It was perhaps natural that I would then become interested in history. After all, I was surrounded by history all the time. By Secondary School, I was fascinated by the Victorians, seeing in them the beginnings of the modern world I inhabited. Belfast is a very Victorian city and so many of our great monsters come from the 19th Century. By A Level, I was writing ghost stories and considering how one would go about setting a story in the past. I visited country houses, had my tea leaves read by a housekeeper in a castle in Fermanagh and after I moved to London, I set out to visit all the city’s museums.

When I started teaching, my desire to know the context of the books meant I was fully immersed in the gothic. I needed to know – what was the cultural significance of the witches in Macbeth? Would you count Frankenstein’s monster as the first zombie? Which scarier: that Mr Hyde was a monster or just a human being? I used my knowledge of the 19th Century to explore Frankenstein, The Bloody Chamber, Dickens and Stevenson.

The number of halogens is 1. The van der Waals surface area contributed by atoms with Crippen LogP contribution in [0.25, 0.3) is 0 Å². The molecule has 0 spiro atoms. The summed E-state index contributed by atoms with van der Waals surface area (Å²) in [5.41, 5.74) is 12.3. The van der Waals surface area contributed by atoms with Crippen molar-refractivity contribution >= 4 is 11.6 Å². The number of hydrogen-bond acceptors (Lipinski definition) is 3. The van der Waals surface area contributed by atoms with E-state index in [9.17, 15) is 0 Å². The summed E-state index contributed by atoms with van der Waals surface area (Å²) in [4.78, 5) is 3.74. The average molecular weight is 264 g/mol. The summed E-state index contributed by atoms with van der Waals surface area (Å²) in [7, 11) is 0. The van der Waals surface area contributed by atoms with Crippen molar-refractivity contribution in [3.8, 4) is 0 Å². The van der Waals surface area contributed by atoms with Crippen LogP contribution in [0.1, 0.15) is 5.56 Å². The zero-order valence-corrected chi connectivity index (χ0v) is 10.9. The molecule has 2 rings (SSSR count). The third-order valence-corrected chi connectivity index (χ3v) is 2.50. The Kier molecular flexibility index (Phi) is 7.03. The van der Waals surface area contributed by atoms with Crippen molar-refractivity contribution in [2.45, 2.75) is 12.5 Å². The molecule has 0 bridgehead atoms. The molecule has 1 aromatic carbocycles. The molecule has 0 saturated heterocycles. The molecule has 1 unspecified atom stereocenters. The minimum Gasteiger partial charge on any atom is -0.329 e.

Then I had the idea.

Usually, when I get an idea for a book, it is like a movie trailer playing in my head. I see snatches of scenes, hear dialogue, think of music that would set the tone for the piece. With The Fortunes of Olivia Richmond, it was very similar. I imagined a pale young woman looking out through French windows towards a sweeping, overgrown lawn, and the dark woods beyond. The questions flooded in. Who was this girl? What was waiting for her in the woods? I had been considering Spiritualism in the Victorian era. With the rise in popularity of seances and tarot readings, it was not unusual to see middle class Victorians drift to the working-class areas of East London and the edges of the city centre to attend seances where they could potentially see a ghost – or rather, a young woman dressed up to resemble a spirit. Of course, it was all an act but what if it wasn’t? What if it was real and occurring in a middle-class family, vying for respectability? What if, like my nine-year-old self holding my grandfather’s notepad, this pale girl knew more than she should and didn’t know what to do with it? What would happen to her? Were the adults around her safe? What did this girl have to fear?